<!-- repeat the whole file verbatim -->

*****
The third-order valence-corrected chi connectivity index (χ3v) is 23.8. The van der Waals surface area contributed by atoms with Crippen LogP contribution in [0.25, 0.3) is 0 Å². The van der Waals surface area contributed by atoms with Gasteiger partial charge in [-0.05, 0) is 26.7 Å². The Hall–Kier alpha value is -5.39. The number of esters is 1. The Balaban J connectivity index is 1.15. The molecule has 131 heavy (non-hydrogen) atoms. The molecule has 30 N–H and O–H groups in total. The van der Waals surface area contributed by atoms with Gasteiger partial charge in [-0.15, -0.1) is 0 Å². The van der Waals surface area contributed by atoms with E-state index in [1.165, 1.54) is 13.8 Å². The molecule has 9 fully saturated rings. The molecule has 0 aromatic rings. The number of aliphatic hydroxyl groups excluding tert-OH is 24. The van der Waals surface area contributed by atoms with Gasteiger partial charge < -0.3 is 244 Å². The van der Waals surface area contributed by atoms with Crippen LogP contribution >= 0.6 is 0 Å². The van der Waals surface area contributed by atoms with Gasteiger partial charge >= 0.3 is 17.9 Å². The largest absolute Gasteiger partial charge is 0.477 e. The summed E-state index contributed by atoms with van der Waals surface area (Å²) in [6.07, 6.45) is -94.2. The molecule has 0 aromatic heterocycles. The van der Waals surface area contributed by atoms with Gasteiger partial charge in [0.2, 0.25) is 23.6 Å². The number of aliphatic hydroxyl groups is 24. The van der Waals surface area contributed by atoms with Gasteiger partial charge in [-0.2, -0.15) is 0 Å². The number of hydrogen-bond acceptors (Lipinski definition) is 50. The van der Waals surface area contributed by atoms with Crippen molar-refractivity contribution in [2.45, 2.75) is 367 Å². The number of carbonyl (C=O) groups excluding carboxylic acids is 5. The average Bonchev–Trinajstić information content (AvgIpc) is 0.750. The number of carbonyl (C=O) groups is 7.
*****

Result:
The third-order valence-corrected chi connectivity index (χ3v) is 23.8. The van der Waals surface area contributed by atoms with Crippen LogP contribution in [0.25, 0.3) is 0 Å². The van der Waals surface area contributed by atoms with Gasteiger partial charge in [-0.05, 0) is 26.7 Å². The Hall–Kier alpha value is -5.39. The number of esters is 1. The Balaban J connectivity index is 1.15. The molecule has 131 heavy (non-hydrogen) atoms. The molecule has 30 N–H and O–H groups in total. The van der Waals surface area contributed by atoms with Gasteiger partial charge in [-0.15, -0.1) is 0 Å². The van der Waals surface area contributed by atoms with E-state index in [1.165, 1.54) is 13.8 Å². The molecule has 9 fully saturated rings. The molecule has 0 aromatic rings. The number of aliphatic hydroxyl groups excluding tert-OH is 24. The van der Waals surface area contributed by atoms with Gasteiger partial charge < -0.3 is 244 Å². The van der Waals surface area contributed by atoms with Crippen LogP contribution >= 0.6 is 0 Å². The van der Waals surface area contributed by atoms with Gasteiger partial charge >= 0.3 is 17.9 Å². The largest absolute Gasteiger partial charge is 0.477 e. The summed E-state index contributed by atoms with van der Waals surface area (Å²) in [6.07, 6.45) is -94.2. The molecule has 0 aromatic heterocycles. The van der Waals surface area contributed by atoms with Gasteiger partial charge in [0.2, 0.25) is 23.6 Å². The number of aliphatic hydroxyl groups is 24. The van der Waals surface area contributed by atoms with Gasteiger partial charge in [-0.2, -0.15) is 0 Å². The number of hydrogen-bond acceptors (Lipinski definition) is 50. The van der Waals surface area contributed by atoms with Crippen molar-refractivity contribution in [2.45, 2.75) is 367 Å². The number of carbonyl (C=O) groups excluding carboxylic acids is 5. The average Bonchev–Trinajstić information content (AvgIpc) is 0.750. The number of carbonyl (C=O) groups is 7.